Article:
Biblical Evidence Shows Jesus Christ Wasn’t Born on Dec. 25
History convincingly shows that Dec. 25 was popularized as the date for Christmas, not because Christ was born on that day but because it was already popular in pagan religious celebrations as the birthday of the sun.
But is it possible that December 25 could be the day of Christ’s birth?
“Lacking any scriptural pointers to Jesus’s birthday, early Christian teachers suggested dates all over the calendar. Clement. . . picked November 18. Hippolytus . . . figured Christ must have been born on a Wednesday . . . An anonymous document[,] believed to have been written in North Africa around A.D. 243, placed Jesus’s birth on March 28” (Jeffery Sheler, U.S. News & World Report, “In Search of Christmas,” Dec. 23, 1996, p. 58).
A careful analysis of Scripture, however, clearly indicates that Dec. 25 is an unlikely date for Christ’s birth. Here are two primary reasons:
First, we know that shepherds were in the fields watching their flocks at the time ofJesus’ birth (Luke:2:7-8). Shepherds were not in the fields during December. According to Celebrations: The Complete Book of American Holidays, Luke’s account “suggests that Jesus may have been born in summer or early fall. Since December is cold and rainy in Judea, it is likely the shepherds would have sought shelter for their flocks at night” (p. 309).
Similarly, The Interpreter’s One-Volume Commentary says this passage argues “against the birth [of Christ] occurring on Dec. 25 since the weather would not have permitted” shepherds watching over their flocks in the fields at night.
Second, Jesus’ parents came to Bethlehem to register in a Roman census (Luke:2:1-4). Such censuses were not taken in winter, when temperatures often dropped below freezing and roads were in poor condition. Taking a census under such conditions would have been self-defeating.
Given the difficulties and the desire to bring pagans into Christianity, “the important fact then . . . to get clearly into your head is that the fixing of the date as December 25th was a compromise with paganism” (William Walsh, The Story of Santa Klaus, 1970, p. 62).
If Jesus Christ wasn’t born on December 25, does the Bible indicate when He was born?
The biblical accounts point to the fall of the year as the most likely time of Jesus’ birth, based on the conception and birth of John the Baptist.
Since Elizabeth (John’s mother) was in her sixth month of pregnancy when Jesus was conceived (Luke:1:24-36 And after those days his wife Elisabeth conceived, and hid herself five months, saying,
Thus hath the Lord dealt with me in the days wherein he looked on me, to take away my reproach among men.
And in the sixth month the angel Gabriel was sent from God unto a city of Galilee, named Nazareth,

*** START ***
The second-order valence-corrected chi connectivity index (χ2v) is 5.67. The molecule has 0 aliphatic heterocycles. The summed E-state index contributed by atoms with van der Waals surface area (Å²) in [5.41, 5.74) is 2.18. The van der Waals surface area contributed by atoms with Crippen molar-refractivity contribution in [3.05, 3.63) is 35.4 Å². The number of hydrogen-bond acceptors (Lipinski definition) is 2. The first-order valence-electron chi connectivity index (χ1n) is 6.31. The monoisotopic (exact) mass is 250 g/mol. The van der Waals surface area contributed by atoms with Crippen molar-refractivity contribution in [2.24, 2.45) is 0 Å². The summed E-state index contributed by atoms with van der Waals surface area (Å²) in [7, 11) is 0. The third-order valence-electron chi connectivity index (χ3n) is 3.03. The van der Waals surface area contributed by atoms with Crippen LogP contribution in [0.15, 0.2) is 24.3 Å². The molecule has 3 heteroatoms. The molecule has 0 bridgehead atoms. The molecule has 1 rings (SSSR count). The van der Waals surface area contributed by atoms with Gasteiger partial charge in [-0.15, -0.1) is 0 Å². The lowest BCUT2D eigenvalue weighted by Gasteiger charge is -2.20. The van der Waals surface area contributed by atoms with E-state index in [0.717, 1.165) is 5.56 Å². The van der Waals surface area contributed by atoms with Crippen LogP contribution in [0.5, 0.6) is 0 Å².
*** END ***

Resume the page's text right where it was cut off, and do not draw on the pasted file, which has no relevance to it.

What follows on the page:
To a virgin espoused to a man whose name was Joseph, of the house of David; and the virgin’s name was Mary.
And the angel came in unto her, and said, Hail, thou that art highly favoured, the Lord is with thee: blessed art thou among women.
And when she saw him, she was troubled at his saying, and cast in her mind what manner of salutation this should be.
And the angel said unto her, Fear not, Mary: for thou hast found favour with God.
And, behold, thou shalt conceive in thy womb, and bring forth a son, and shalt call his name JESUS.
He shall be great, and shall be called the Son of the Highest: and the Lord God shall give unto him the throne of his father David:
And he shall reign over the house of Jacob for ever; and of his kingdom there shall be no end.
Then said Mary unto the angel, How shall this be, seeing I know not a man?
And the angel answered and said unto her, The Holy Ghost shall come upon thee, and the power of the Highest shall overshadow thee: therefore also that holy thing which shall be born of thee shall be called the Son of God.
And, behold, thy cousin Elisabeth, she hath also conceived a son in her old age: and this is the sixth month with her, who was called barren. we can determine the approximate time of year Jesus was born if we know when John was born. John’s father, Zacharias, was a priest serving in the Jerusalem temple during the course of Abijah (Luke:1:5). Historical calculations indicate this course of service corresponded to June 13-19 in that year ( The Companion Bible,1974, Appendix 179, p. 200).
It was during this time of temple service that Zacharias learned that he and his wife Elizabeth would have a child (Luke:1:8-13). After he completed his service and traveled home, Elizabeth conceived (Luke:1:23-24). Assuming John’s conception took place near the end of June, adding nine months brings us to the end of March as the most likely time for John’s birth. Adding another six months (the difference in ages between John and Jesus) brings us to the end of September as the likely time of Jesus’ birth.